The Crown at Burchetts Green has a lone chef, Simon Bonwick, working in the kitchen entirely on his own, starting each week with an empty fridge. On Monday he gathers his supplies, often venturing to Cornwall to visit his favourite fishermen, and by Wednesday evening he is ready to serve customers. It was awarded a Michelin star in the 2017 guide which it has retained ever since. The a la carte menu had starters ranging in price from £4 to £9, main courses £13 to £18, and desserts at £7.
My latest meal here started with a series of little tartlets. Chickpeas and smoked olives are a Crown signature nibble, and work really well together. Shrimp with a touch of spice was very good, as was French crab with lentils, the contrasting textures and the contrast of the sweet crab and the earthy lentils an interesting idea. Best of all was a tartlet of Breton prawns with hazelnuts and a touch of orange, the shellfish having lovely natural sweetness (easily 16/20).
The next dish was a fine example of the style of cooking at The Crown. Soups have almost disappeared from menus these days in this Instagram age, where customers care as much about how flashy the photo of their food will look on the internet as how it tastes. Fish soup is one of those bistro cliché dishes that is easy enough to make but hard to make well. It often ends up being a thin, watery concoction where the dominant taste is the rouille. The version here is very different. The bones from the fish are used to make a deeply flavoured stock, as are the shells of the langoustines and lobster that feature elsewhere on the menu. The finished product is a silky, deeply flavoured delight, tasting of the very essence of the sea. The cup of soup was topped with a delicate, thin cracker made from flaky pastilla pastry. The last time I had a fish soup of this calibre was when I ate the iconic version made by Nico Ladenis (a strong 18/20).
This was followed by a ball of mixed grains including lentils and quinoa, along with harissa, cucumber, avocado, dates and pomegranate seeds and a cheese wafer. This resembled the sort of falafel that you dream of but never materialises. Instead of a dry, hard sphere the version here was beautifully moist and rich with fragrant flavour (16/20). Turbot was a generous slab of precisely cooked fish from a huge 8 kg fish (with turbot, the bigger the fish, the better the flavour as a rule), served with leeks, potato, spinach and a sauce of mushroom consommé thickened with sea lettuce to give a savoury umami flavour (17/20).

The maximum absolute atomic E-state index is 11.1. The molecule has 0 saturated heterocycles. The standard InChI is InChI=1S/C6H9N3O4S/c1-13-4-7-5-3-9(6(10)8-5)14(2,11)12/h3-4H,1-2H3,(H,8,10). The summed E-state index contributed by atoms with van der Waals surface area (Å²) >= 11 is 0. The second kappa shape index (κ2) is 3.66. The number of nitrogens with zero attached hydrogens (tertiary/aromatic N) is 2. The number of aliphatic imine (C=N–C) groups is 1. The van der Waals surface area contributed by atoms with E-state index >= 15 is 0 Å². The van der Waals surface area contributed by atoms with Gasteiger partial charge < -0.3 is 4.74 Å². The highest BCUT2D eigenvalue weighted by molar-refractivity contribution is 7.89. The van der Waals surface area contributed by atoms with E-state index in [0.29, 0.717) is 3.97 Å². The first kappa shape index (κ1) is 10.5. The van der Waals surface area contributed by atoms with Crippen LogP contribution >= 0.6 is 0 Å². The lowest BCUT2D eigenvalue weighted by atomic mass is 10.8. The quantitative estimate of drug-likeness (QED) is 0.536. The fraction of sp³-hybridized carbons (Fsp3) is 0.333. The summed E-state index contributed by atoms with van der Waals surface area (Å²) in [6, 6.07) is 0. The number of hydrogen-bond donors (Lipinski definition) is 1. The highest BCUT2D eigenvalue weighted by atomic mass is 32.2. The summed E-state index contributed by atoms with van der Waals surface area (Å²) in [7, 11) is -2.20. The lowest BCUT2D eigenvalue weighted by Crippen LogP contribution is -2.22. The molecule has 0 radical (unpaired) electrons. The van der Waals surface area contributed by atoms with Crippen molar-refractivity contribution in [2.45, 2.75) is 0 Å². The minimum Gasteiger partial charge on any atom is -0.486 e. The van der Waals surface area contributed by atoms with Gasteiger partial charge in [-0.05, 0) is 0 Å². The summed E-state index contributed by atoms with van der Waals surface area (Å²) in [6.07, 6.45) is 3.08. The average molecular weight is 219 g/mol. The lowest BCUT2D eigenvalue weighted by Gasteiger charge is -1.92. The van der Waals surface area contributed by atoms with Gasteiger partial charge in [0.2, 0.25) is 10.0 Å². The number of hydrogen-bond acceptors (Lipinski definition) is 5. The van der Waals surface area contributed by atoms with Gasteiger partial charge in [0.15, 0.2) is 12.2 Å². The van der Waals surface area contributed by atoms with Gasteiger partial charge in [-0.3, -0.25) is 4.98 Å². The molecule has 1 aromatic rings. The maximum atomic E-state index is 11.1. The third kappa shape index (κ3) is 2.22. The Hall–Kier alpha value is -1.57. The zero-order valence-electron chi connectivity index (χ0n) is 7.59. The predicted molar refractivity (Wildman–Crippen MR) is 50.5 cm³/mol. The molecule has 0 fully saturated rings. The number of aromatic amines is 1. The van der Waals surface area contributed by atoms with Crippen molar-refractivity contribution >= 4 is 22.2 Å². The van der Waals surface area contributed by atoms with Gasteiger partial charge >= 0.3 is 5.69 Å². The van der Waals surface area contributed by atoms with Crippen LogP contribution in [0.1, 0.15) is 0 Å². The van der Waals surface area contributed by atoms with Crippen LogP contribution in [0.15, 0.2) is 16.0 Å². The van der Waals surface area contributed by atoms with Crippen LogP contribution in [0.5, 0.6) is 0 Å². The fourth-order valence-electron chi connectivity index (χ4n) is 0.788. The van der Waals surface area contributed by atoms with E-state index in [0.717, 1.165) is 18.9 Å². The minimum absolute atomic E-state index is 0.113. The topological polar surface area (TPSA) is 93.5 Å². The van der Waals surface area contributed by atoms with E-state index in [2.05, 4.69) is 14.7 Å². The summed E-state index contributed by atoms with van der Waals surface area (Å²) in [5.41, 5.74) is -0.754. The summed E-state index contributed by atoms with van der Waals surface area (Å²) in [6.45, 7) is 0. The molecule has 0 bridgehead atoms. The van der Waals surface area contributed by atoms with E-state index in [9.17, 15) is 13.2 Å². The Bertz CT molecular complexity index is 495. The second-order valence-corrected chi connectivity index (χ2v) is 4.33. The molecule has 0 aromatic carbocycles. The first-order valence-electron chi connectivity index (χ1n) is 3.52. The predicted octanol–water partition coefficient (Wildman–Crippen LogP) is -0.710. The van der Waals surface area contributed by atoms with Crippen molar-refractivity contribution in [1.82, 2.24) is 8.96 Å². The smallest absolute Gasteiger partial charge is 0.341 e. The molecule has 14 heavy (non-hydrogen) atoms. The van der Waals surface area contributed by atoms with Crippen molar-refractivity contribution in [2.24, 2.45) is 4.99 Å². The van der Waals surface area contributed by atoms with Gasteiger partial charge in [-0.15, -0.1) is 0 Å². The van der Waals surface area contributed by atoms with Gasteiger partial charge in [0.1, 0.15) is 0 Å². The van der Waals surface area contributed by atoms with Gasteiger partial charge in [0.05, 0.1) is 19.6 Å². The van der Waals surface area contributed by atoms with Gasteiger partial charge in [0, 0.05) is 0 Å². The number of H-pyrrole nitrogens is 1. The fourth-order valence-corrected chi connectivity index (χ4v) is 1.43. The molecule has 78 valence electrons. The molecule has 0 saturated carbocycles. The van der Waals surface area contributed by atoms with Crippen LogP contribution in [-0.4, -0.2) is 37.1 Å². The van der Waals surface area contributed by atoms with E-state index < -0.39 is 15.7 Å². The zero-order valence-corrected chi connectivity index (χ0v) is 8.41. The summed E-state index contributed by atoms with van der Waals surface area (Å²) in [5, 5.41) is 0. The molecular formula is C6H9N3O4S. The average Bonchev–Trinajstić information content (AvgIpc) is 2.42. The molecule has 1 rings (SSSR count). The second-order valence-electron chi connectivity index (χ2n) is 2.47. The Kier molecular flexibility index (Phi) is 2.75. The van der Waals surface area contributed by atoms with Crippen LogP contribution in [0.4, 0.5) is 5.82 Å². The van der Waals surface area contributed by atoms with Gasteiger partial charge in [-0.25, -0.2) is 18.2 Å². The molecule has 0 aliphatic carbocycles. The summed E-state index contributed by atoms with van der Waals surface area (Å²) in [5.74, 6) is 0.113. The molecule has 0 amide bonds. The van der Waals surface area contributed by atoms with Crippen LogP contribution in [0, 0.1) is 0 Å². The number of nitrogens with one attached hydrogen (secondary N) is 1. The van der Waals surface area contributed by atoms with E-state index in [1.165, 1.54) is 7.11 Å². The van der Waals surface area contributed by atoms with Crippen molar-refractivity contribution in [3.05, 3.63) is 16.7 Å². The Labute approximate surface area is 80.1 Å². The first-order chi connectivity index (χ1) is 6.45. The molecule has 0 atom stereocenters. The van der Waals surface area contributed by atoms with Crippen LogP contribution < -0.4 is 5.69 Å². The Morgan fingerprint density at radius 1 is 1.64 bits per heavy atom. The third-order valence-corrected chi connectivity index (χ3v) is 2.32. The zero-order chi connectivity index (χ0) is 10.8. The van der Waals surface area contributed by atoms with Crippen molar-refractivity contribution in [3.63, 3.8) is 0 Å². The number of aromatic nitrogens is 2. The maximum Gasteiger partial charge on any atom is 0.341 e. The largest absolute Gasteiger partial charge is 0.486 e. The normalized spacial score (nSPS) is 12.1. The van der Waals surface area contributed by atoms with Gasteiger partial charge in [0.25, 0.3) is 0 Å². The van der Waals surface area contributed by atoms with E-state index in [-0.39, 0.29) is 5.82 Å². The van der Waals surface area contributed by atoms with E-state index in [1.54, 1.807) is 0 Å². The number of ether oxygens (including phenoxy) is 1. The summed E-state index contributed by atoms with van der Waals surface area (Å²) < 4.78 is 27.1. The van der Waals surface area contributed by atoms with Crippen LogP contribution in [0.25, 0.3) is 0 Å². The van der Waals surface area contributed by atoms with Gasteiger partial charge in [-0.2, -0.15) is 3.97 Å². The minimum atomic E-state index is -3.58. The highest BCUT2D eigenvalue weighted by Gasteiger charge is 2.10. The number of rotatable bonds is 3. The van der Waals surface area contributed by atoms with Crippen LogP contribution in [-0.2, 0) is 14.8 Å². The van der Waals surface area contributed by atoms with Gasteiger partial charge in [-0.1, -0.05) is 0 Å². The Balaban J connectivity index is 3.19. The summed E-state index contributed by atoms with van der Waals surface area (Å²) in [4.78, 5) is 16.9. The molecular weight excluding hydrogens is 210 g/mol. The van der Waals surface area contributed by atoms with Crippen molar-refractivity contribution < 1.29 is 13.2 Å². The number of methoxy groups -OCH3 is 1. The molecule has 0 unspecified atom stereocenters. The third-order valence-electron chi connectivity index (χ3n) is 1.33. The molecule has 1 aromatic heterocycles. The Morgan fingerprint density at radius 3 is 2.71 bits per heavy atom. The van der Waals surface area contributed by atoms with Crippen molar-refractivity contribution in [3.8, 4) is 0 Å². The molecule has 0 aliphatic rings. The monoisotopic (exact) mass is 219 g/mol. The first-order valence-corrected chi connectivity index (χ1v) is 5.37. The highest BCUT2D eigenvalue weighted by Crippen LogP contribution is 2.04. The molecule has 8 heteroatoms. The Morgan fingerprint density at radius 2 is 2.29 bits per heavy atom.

The transition to dessert was marked by a St Marcellin cheese with excellent flapjacks that were miles away from the hard oat bars that we have all tasted over the years. The version here had excellent texture, the golden syrup bringing a lovely flavour that worked well with the rich cheese (16/20). This was followed by canelé with pear sorbet and chocolate ice cream. This French pastry, with a custard centre and caramelised crust, flavoured with vanilla and rum, is tough to pull off. It often ends up hard and dry, but not here. This rendition had gorgeous texture, the pear and chocolate flavours complementing it well (16/20). The final dessert was a rich one: hot syrup sponge, which had surprisingly light texture and was a comforting dessert on this cold and blustery winter day. This was topped with excellent vanilla ice cream and the texture was remarkably light (18/20). Coffee was the Kilimanjaro blend from Nespresso, the high-end capsule sold only to Michelin starred restaurants. This came with raspberry macarons.
Service from Simon Bonwick’s son Dean was charming, and the bill came to £50 a head. The Crown is a joy to eat at, its cooking being skilful and getting better and better with each visit, the welcome here being warm and the prices generous.